Do you have a project that is memorable because it challenged you, if so what lessons did you learn from that work?
During the first lockdown (level 4 – where we could go for walks or to the supermarket only) I was briefed on the UX design of the Museum’s new south atrium digital signage. Two giant screens made up of multiple smaller screens that sit on either side above the Museum’s South Atrium ticket desks. The project involved working with the digital marketing manager and in-house developer. Designing for such a large scale asset, as well as being unable to be on-site to access the environment was challenging as scale plays such a big part of the design. I think like all of us working from home, communication (Zoom! Teams!) is key – with your stakeholders and with your team. You’re not an island.
How do you mix things up and foster innovation in your work?
It really helps to be a naturally curious person – I’m always reading something whether it be online or in a book or magazine (print’s not dead!), going to galleries and seeking out new creative work in the city. I collect hobbies and have boxes of origami paper, paint, magazines, wool etc all left over from creative projects I’ve started just for the fun of it.
I can also find the oddest things inspiring – TikToks, Instagram cats, a ripped street poster, chipped paint or even road markings. It definitely helps to work in a Museum, as I’m presented with some great subject matters to create for. It also means I’m surrounded by really interesting and smart people willing to share their thoughts and ideas.
What does career/creative success look like to you?
For me it’s continually questioning whether my design is accessible and inclusive. Does it reach as many communities as possible and account for different perspectives successfully?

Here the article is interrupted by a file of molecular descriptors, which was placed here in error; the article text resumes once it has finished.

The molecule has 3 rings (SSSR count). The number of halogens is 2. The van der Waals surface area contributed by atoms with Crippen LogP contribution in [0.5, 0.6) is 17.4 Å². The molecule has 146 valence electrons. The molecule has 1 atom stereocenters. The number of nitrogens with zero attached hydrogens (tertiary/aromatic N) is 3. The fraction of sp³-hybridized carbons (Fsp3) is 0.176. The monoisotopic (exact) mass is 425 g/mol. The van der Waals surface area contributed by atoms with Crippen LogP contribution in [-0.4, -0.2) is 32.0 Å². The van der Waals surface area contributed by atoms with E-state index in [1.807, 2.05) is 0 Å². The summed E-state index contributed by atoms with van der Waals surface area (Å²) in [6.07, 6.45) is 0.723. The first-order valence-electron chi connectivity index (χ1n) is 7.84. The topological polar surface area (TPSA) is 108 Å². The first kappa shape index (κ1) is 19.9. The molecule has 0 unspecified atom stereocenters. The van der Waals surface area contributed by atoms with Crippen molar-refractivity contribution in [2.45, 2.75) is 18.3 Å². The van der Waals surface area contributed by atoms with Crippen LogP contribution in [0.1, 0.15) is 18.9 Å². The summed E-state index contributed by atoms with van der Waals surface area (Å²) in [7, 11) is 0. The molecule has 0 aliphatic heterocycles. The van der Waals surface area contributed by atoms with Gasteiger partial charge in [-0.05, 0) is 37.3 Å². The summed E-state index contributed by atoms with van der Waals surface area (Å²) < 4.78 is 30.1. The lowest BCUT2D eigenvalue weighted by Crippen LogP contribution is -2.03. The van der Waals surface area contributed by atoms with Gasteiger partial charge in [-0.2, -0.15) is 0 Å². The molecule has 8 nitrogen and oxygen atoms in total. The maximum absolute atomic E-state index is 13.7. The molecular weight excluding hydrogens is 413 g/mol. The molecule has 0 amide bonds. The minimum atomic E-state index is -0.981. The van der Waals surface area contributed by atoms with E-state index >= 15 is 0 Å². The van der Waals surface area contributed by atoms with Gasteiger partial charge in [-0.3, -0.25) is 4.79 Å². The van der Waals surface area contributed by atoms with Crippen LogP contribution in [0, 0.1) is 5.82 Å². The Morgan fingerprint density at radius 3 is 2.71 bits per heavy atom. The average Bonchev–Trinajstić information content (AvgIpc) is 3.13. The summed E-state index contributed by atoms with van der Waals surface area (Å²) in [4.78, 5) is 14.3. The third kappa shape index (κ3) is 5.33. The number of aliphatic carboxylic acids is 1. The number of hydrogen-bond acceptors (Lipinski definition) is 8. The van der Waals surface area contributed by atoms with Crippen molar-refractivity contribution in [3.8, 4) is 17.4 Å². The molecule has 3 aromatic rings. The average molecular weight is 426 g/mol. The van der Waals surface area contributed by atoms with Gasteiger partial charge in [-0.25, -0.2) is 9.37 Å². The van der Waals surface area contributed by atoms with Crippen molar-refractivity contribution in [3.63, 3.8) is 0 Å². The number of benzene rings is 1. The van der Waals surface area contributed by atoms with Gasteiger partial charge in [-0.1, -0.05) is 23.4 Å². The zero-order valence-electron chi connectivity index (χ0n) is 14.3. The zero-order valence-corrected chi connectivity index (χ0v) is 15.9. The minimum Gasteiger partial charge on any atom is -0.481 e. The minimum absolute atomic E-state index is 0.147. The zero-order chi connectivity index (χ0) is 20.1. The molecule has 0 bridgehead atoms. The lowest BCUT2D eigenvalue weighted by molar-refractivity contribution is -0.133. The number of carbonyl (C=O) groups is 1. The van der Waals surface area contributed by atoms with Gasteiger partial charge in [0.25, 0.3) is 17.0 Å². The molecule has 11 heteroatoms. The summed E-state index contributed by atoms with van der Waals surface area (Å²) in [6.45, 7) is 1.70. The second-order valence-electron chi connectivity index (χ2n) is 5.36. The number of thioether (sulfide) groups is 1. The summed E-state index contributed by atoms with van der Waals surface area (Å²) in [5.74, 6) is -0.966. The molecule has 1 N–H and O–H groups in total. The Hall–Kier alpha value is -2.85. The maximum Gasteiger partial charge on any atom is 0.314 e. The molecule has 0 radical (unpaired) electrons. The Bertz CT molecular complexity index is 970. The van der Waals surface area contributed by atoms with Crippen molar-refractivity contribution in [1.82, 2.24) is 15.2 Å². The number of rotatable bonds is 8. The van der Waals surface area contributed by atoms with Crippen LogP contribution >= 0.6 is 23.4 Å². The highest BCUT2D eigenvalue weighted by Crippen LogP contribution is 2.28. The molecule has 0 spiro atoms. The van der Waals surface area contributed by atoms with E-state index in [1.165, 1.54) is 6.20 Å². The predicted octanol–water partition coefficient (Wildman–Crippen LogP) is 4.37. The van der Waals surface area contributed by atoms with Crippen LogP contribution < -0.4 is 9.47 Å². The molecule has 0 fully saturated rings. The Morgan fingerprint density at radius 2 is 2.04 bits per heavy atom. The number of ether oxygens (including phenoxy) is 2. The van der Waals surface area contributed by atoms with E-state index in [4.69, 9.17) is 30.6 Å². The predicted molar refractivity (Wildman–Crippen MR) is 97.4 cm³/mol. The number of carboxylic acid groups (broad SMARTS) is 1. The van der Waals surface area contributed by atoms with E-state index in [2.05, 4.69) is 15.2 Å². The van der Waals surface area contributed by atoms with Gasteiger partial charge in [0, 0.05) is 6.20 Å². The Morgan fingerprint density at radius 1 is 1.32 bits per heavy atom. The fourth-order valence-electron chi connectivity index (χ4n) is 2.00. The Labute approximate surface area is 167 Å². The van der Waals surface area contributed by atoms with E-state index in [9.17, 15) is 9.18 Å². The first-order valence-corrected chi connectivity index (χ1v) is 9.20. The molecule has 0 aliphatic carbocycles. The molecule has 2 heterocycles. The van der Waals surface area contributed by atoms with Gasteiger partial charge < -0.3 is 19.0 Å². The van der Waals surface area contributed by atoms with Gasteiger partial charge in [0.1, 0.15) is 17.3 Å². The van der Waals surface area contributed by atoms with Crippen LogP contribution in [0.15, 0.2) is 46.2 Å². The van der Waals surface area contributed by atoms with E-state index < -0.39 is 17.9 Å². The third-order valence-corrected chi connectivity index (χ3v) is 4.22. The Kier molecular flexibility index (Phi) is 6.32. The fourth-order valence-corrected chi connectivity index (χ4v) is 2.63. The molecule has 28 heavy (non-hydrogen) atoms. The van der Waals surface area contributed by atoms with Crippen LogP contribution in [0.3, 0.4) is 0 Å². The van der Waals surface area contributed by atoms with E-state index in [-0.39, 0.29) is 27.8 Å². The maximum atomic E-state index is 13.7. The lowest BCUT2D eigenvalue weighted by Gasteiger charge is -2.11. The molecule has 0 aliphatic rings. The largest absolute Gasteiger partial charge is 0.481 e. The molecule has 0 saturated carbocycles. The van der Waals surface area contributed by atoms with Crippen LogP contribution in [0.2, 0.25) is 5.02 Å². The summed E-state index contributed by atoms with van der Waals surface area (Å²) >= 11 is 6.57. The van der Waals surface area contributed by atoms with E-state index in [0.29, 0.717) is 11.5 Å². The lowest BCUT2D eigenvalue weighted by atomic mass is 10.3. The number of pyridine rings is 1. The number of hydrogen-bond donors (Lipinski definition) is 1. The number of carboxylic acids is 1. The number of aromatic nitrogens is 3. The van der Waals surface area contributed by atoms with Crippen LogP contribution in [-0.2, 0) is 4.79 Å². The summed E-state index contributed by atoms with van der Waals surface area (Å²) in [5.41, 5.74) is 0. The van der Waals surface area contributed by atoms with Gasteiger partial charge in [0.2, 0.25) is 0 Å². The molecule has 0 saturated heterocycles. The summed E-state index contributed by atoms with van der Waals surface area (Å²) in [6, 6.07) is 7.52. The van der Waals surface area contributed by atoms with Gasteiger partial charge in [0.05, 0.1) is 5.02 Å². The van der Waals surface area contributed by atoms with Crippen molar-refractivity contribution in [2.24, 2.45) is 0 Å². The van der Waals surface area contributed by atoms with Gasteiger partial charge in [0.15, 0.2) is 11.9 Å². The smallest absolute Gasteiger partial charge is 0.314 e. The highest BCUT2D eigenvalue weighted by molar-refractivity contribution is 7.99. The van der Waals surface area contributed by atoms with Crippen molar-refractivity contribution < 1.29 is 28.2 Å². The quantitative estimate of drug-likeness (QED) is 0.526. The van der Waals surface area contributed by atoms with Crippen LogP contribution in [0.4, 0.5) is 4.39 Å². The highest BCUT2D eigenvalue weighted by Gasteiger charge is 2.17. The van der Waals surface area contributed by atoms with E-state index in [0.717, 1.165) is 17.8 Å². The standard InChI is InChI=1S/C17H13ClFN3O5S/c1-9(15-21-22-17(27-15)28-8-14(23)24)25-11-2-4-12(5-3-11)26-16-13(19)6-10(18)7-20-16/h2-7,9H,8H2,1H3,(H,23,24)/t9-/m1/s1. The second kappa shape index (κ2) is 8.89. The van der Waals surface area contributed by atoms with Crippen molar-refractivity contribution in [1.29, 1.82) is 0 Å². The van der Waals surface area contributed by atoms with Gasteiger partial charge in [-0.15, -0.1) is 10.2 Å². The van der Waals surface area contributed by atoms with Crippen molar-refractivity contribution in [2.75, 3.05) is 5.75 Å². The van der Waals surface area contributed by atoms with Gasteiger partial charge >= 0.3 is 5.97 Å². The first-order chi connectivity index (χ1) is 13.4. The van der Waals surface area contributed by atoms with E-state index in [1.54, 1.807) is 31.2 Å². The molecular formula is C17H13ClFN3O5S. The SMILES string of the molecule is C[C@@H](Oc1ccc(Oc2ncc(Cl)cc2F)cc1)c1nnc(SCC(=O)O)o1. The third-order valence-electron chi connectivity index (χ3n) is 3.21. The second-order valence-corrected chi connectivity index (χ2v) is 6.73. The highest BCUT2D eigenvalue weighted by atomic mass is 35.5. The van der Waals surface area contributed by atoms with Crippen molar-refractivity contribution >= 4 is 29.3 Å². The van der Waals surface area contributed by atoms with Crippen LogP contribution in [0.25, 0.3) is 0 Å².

The best piece of advice I’ve received is…
I think more than being given a piece of advice, I’ve learnt by example. I’ve been fortunate to have had some amazing colleagues and leaders. The one common learning is empathy — for your colleagues, customers and yourself.
What barriers have you come up against ( or have seen ) within the design industry throughout your career and how has that affected your work?
The first was the global financial crisis. My friends and I were all really lucky to have jobs after we graduated and then the GFC hit and we were lucky if we got to keep them. I was made redundant, and then somehow got a new job. This all meant creatively we had to be extra conservative with any allocated budget and job security became important at a young age.
I think the other was what we’ve all gone through in the last 3 years (and continue to) – the pandemic – it was tough on everyone and it really took a toll on my mental health. It’s something I’m continually navigating and learning about.
What do you hope for the future of design in Aotearoa NZ?
There are a lot of young Asian, Māori and Pacific creatives out there and the work they’re producing is amazing. You can find and follow a lot of them on Instagram. We need to encourage and support creatives from all backgrounds and communities. Their experiences and perspectives reflect the society we all live and participate in and the New Zealand design industry needs to reflect that.
Finally, where can we see more of your work and connect with you?